Some thought it was a strange idea for Dell to enter Second Life. Others were more accepting. It is truly a different world and a new adventure for this company, but innovation requires risk-taking. During our first year in SL, we had a dolphin attend an Earth Day event, we’ve built an XPS 710 you can walk inside and trees that can grow as fast as you want them. We’ve had dragons dance on a giant ark to music played by a frog and a cat.

But, we’ve also had residents of Latin America in-world asking questions and getting them answered by Michael Dell while his live webcast from NYC streamed into our StudioDell theatre. In July, we began keeping English-language customer service “office hours” during weekdays, and expanded those to include technical support assistance from 7-9:00 p.m. SLT, Monday – Friday. These are not meant to replace any of the traditional methods our customers have for support, but rather to provide one more avenue for connection. Because, beyond eCommerce, the other reason we came into Second Life was to connect with the community there, to meet our customers on a more personal level and engage in real conversations.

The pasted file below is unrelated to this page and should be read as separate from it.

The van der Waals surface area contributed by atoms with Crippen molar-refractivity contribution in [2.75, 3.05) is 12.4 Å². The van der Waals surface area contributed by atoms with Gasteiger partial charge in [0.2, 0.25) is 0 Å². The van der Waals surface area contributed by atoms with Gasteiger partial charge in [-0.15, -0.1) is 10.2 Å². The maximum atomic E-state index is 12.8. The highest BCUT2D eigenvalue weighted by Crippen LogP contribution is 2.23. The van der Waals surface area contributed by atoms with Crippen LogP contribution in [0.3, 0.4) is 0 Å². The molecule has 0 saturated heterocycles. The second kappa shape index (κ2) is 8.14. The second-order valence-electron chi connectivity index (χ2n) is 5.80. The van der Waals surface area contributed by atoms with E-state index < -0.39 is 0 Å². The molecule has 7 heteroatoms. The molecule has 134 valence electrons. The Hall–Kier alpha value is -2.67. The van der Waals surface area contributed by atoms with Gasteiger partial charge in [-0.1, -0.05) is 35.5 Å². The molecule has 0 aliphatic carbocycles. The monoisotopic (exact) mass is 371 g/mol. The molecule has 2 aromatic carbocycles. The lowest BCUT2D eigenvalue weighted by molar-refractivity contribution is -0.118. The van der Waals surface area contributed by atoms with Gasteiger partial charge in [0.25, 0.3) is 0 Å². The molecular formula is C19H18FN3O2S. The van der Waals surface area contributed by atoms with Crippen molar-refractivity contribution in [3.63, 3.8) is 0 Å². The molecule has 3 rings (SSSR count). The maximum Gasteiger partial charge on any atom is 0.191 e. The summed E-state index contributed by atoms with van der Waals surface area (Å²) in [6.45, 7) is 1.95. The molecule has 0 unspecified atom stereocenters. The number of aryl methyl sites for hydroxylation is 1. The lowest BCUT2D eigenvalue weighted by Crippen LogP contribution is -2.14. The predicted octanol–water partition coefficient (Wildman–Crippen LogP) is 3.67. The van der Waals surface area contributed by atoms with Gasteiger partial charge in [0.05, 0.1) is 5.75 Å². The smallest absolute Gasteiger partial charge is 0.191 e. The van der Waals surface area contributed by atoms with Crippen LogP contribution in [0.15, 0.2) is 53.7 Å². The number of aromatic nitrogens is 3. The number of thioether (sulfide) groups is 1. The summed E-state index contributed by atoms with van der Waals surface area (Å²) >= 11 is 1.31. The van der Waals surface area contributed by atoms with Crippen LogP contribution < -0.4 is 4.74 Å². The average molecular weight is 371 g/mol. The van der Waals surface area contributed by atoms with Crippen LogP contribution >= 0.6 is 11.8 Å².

Hopefully, we can expand those conversations into more languages, such as Chinese, in the future. A decision to do this would depend on the demand, so if you would like to see this, please let us know here at Direct2Dell. As well, please leave suggestions on how we could better leverage virtual worlds in China and across the region!


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My Friend’s Choices, They Are A-Changin’

I hate to admit this, but one of the reasons I’ve avoided things like women’s retreats and the “young families” class at my church is that I felt out of place as a working-mother-of-one in a sea of stay-at-home moms with 3-5 kids. So, I’ve probably missed out on great opportunities to make some good friends; but, I’ve also found several other good friends who made the same decision I’d made to work in the corporate sector. But they’re changing their minds now.